Sunday, April 19, 2020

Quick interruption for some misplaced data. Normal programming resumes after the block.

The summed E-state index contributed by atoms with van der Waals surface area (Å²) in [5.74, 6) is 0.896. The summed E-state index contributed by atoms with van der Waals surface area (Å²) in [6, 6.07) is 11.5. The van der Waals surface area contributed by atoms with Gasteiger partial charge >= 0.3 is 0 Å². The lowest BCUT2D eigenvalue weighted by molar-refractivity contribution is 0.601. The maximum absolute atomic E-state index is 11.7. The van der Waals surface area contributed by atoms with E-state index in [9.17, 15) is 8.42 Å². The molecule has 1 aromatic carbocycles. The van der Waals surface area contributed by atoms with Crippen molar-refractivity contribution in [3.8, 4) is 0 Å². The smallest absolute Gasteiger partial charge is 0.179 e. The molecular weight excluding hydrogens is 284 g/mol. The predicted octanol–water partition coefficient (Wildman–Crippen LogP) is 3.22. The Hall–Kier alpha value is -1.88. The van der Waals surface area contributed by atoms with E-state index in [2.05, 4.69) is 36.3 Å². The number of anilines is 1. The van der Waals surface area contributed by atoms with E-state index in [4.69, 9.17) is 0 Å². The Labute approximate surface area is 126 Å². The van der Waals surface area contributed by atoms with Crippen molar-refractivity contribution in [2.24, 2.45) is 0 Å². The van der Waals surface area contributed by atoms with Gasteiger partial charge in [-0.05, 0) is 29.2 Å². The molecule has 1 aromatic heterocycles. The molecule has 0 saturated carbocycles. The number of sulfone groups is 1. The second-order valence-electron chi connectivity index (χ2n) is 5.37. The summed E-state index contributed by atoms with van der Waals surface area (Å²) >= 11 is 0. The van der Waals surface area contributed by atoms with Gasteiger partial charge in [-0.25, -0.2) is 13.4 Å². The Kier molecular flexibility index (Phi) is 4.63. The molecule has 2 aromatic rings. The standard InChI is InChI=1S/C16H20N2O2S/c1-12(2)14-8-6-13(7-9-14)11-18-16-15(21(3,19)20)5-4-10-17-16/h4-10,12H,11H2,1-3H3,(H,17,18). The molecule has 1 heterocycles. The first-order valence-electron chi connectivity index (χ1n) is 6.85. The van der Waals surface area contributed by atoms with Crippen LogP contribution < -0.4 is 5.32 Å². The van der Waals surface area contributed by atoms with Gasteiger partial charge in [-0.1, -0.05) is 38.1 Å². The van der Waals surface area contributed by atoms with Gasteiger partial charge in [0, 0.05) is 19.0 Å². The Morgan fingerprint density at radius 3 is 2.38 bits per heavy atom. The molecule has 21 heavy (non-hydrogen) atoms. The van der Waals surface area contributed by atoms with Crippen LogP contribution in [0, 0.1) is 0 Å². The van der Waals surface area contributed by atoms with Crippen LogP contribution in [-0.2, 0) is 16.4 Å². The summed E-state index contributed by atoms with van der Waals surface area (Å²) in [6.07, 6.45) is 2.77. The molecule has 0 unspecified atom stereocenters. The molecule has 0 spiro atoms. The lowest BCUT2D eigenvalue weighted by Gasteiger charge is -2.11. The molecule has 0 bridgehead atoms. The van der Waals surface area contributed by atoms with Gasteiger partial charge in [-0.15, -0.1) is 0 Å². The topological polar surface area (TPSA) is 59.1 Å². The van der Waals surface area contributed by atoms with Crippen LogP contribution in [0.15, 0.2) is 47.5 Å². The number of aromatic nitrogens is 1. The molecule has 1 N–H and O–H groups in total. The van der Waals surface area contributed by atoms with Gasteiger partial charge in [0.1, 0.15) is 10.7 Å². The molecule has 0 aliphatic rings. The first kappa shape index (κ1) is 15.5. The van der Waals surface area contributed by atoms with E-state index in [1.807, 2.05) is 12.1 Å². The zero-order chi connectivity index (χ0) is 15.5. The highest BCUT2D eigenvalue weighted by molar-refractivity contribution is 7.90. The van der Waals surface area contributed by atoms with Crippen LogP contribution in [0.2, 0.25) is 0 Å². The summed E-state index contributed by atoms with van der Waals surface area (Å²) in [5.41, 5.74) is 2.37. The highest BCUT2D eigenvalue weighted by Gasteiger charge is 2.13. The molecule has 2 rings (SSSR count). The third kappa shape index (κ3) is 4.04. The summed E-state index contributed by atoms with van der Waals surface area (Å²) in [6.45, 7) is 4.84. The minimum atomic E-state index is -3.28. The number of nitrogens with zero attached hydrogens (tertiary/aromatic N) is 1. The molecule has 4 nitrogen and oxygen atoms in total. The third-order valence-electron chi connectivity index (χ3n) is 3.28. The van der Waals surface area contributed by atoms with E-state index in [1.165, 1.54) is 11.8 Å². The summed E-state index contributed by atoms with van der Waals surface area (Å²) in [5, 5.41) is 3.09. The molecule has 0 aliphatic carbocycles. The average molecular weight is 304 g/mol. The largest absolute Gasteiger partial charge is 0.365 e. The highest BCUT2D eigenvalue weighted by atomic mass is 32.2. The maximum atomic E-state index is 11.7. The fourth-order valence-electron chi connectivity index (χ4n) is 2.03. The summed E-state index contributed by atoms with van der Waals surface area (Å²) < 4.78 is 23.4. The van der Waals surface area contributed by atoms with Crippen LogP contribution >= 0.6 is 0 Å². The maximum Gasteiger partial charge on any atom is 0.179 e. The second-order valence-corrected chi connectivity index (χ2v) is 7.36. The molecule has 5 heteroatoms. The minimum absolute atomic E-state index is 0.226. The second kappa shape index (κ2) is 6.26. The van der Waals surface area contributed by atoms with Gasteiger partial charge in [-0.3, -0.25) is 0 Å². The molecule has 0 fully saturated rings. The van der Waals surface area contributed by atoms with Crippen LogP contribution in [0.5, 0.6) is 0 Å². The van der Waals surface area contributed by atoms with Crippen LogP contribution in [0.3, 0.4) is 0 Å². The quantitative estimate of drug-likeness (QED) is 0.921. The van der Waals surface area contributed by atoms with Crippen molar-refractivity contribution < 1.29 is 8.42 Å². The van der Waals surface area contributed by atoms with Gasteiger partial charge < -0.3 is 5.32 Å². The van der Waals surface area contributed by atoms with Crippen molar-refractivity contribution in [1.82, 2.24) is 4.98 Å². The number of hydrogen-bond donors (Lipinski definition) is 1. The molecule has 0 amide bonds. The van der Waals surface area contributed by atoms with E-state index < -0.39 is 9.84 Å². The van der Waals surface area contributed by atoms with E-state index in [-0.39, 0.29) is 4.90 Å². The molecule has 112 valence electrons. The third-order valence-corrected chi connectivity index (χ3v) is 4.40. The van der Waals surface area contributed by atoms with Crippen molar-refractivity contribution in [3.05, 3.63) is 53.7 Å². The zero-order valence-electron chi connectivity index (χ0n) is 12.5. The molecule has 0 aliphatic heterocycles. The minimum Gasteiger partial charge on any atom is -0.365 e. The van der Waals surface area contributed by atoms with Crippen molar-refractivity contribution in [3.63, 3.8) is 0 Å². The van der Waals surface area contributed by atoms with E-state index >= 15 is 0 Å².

THE LIFE AND WORKS OF JAMES WELDON JOHNSON James Weldon Johnson was a writer, diplomat, professor, and editor,who also described himself as a man of letters and a civil rights leader. Even though, he is no longer living, James Weldon Johnson has left much abouthis contributions to African American literature. Johnson was born June 17,1871 in Jacksonville, Florida to James and Helen Louise (Dallied) Johnson. Johnson's father, James Johnson, was born a freeman and was of mixed ancestry. He was a headwaiter in St. James Hotel. Mr. Johnson taughthis son how to speak Spanish as a young boy. Johnson's mother, Helen Johnson, was born a free woman in the West Indies. Mrs. Helen was awoman of French and Black ancestry. She was the first black American to teach in the state of Florida. Mrs. Helen also taught her son to play the guitar(Otfinoski 22). Johnson was born the second of three children: John Rosamond, also known as "Rozy," and a sister which died shortly after birth (Logan and Winston, " James Weldon Johnson" 353). He was originally named Johnson "James William Johnson," by his parents, but in 1913, he changed his middle name to Weldon (Kranz, "James Weldon Johnson" 78). Sept 1 Johnson was a well-educated man of his time. During his first few years of school he attended, Stanton, which offered blacks an education up to the eight grade. Stanton was one of the best black schools in Johnson's hometown. He graduated from Stanton at the age of 16 and went on to attend a secondary school and college at Atlanta University. Johnson attended Atlanta University in Georgia because there were no school's beyond grammar school for blacks in Jacksonville, Florida and the university ran a special high school program for blacks (23,28). Johnson furthered his education at the university believing that it would educate him more in his interest of black people (Adams 155). In 1894, Johnson graduated with honors from Atlanta University receiving his bachelor's degree. He also gave the graduation speech (Kanzs 77-79). During Johnson's lifetime he had many careers helping others and writing. Johnson was a poet, songwriter, editor, civil rights leader, lawyer, educator, and diplomat (Metzger et. al. 303). Russell L. Adams, author of Great Negroes Past and Present, stated, "Johnson had a talent for persuading people of differing ideological agendas to work together for a common goal. . . " (Adams 77-79). Sept 2 Paying his own way through school, Johnson worked in a lathe factory during college and in the summer at a rural school teaching in Georgia, which paid a nickel per student, to help pay his way through college (Otfinoski 23). When Johnson graduated from Atlanta University in 1894, he turned down a medical scholarship at Harvard to accept a job as principal at the All- Black Stanton school in Jacksonville, Florida. While principal at Stanton, Johnson visited local white schools to compare the levels of education being taught because he felt that all black children in his hometown should have the same opportunity of being taught the same levels of education. So, in doing that he started secretly teaching freshman classes without the supervisor's permission. After Johnson told his supervisor about teaching freshman classes, he was so impressed that he decided to expand Stanton to a four-year high school for blacks (23). By 1901 Johnson was financially and mentally secure enough from his song royalties he decided it was time to resign as principal in Jacksonville and devote all of his time to writing. So, he moved to New York City with his brother, Rosamond. While in New York City Johnson met a young person by the name of Grace Nail, the daughter of a real estate broker, at a dance (Tolbert- Sept 3 Rouchaleau 55). On February 3, 1910, Grace Nail became the wife of James Weldon Johnson. Also while living in New York, he studied drama and literature at Columbia University and graduated in 1905 (Otfinoski 25). Johnson's mother encouragement in reading, drawing, and listening to music really paid off (Metzger et. Al. 304). He started writing in a black dialect, influenced by Paul Dunbar, and standard english on racial issues that he was witnessing around him (Kranz 78). Johnson had many of his poems published in the Century and the Independent magazines. Johnson's first poem, Since You Went Away, was published in the Century magazine and set to music by his brother to become a popular song. Johnson and his brother also wrote the song, Lift Every Voice and Sing, to celebrate Lincoln's birthday,

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